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Monday, April 10, 2006

Schwarzenegger wants to legalize 12 million illegals

Mark Arnold Schwarzenegger as another Republican turncoat who favors a large amnesty for 12 million illegal aliens.

A stronger border also requires real solutions, not soundbites or symbolic gestures. Building a wall sounds good and a fence may do some good in certain places. But every wall can be scaled with a ladder. Brick walls and chain link fences will not stop the desires and dreams of a father who is desperate to feed his family. And making it a felony to cross the border crosses the line into pure politics. Instead, we need to bring the 12 million undocumented workers out of the shadows and into the light. I support a temporary worker program to allow American businesses to hire foreign workers when no one else will do the job.

Funny how someone who pleads against soundbites and slogans is perfectly happy to subject us to drivel about bringing "12 million undocumented workers out of the shadows."

"Undocumented workers" are illegal aliens who have taken illegal employment. They are serial lawbreakers. Would Schwarzenegger call a squatter on one of his gated properties an "undocumented tenant?" How, pray tell, would the Governor of California bring trespassers on his property "out of the shadows?"

It's not a huge surprise that Arnold is pulling this now; he's always been for amnesty, and has been busy redefining it since he entered the Governor's race in 2003, as I pointed out at the time.

One wonders how dim a bulb Arnold really is. Today he wants to bring 12 million illegals "out of the shadows," as he did three years ago, but two weeks ago he wrote:

First, immigration is about our security. The first order of business for the federal government is to secure our borders. And Washington simply must do a better job of it. We learned on 9/11 that not all those who cross our borders want to share in the American dream. A few want to replace it with a nightmare. If we don't know who is coming over our borders, we won't know what they might do. And in a post-Sept. 11 world, that is a risk we cannot take. Congress must strengthen our borders.

That's why as governor of California, I have supported legislation to end human trafficking and stop the issuance of driver's licenses to those who aren't legal residents. By bringing folks out of the shadows and into the light, we help immigrants, and we help America.

Criminalizing immigrants for coming here is a slogan, not a solution. Instead, I urge Congress to get tough on those illegal immigrants who are a danger to society. If an illegal immigrant commits a serious crime, he must leave the country - one strike and you're out. No excuses, no delays.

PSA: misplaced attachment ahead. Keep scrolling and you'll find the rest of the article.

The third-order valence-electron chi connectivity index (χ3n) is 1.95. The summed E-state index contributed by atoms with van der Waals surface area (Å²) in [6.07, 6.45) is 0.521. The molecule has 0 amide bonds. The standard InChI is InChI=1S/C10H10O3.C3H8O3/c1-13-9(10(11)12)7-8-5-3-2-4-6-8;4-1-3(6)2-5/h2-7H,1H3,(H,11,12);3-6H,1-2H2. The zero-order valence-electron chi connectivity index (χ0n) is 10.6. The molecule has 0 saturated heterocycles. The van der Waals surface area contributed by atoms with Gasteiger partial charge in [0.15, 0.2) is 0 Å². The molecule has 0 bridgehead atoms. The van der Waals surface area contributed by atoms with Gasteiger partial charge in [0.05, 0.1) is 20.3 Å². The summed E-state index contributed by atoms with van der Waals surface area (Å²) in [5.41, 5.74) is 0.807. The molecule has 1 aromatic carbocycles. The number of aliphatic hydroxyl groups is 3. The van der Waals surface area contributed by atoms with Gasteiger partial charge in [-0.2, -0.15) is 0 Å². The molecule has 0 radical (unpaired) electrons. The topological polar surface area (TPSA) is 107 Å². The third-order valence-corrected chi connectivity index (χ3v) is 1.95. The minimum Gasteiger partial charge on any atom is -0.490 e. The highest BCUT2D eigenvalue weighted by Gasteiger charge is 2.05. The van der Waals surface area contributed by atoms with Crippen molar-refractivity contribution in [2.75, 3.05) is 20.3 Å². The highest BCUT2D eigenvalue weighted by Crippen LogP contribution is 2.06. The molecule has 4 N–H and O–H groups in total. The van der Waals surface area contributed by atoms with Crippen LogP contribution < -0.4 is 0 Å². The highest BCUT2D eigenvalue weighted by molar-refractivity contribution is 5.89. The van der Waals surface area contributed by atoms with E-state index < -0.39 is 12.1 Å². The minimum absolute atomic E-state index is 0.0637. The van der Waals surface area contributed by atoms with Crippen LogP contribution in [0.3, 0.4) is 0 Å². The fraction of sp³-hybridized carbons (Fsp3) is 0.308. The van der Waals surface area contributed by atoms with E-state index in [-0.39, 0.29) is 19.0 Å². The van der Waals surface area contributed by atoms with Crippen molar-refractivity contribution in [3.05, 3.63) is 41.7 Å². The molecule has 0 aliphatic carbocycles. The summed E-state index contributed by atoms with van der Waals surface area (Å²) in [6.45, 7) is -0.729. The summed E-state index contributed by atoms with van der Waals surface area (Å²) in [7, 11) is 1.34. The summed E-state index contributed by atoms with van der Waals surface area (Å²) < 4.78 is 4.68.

Second, immigration is about our economy. The freest nation in the world, and the freest economy in history, depend on a free flow of people. Immigrants are here to work and contribute. I support efforts to ensure that our businesses have the workers they need and that immigrants are treated with the respect they deserve. We should pass a common-sense temporary worker program so that every person in our nation is documented.

We can embrace the immigrant without endorsing illegal immigration. Granting citizenship to people who are here illegally is not just amnesty it's anarchy. We are a country of immigrants, yes. But we are also a nation of laws. People who want to be citizens will want to do it the right way.

Where the heck does Arnold think "out of the shadows" illegals would end up, if not with citizenship? Who's been reading the newspaper for him?



RealClearPolitics' John McIntyre shills for amnesty

John McIntyre of RealClearPolitics.com comes out for an illegal alien amnesty today:

-there needs to be some pathway to citizenship provided for the 11 million illegals here right now.

The right is going to cry amnesty at any process that puts illegals on a pathway to citizenship while still being able to live in the U.S. The left is going to balk at a real fence and shutting down the border. But liberals who say they are for enforcement and securing the border are going to have a hard time opposing the only real way to secure the border. And the only way conservatives will stomach what is effectively a 2nd amnesty is if they know a fence will go up and the illegal flow will grind to a halt.

With the President's leadership a compromise along these lines is possible.

Amnesty is the problem, not the solution. A fence won't grind the flow of illegals to a halt, it will divert the flow to other forms of entry, principally by way of overstaying a guest worker program in the hopes of yet another amnesty.

Anti-illegal alien Republicans are not about to accept another amnesty from President Bush or anyone else in the GOP. President Bush, by refusing to diligently enforce our immigration laws and instead calling for legalizing millions of illegals, has led the party to the divide across which we now find ourselves.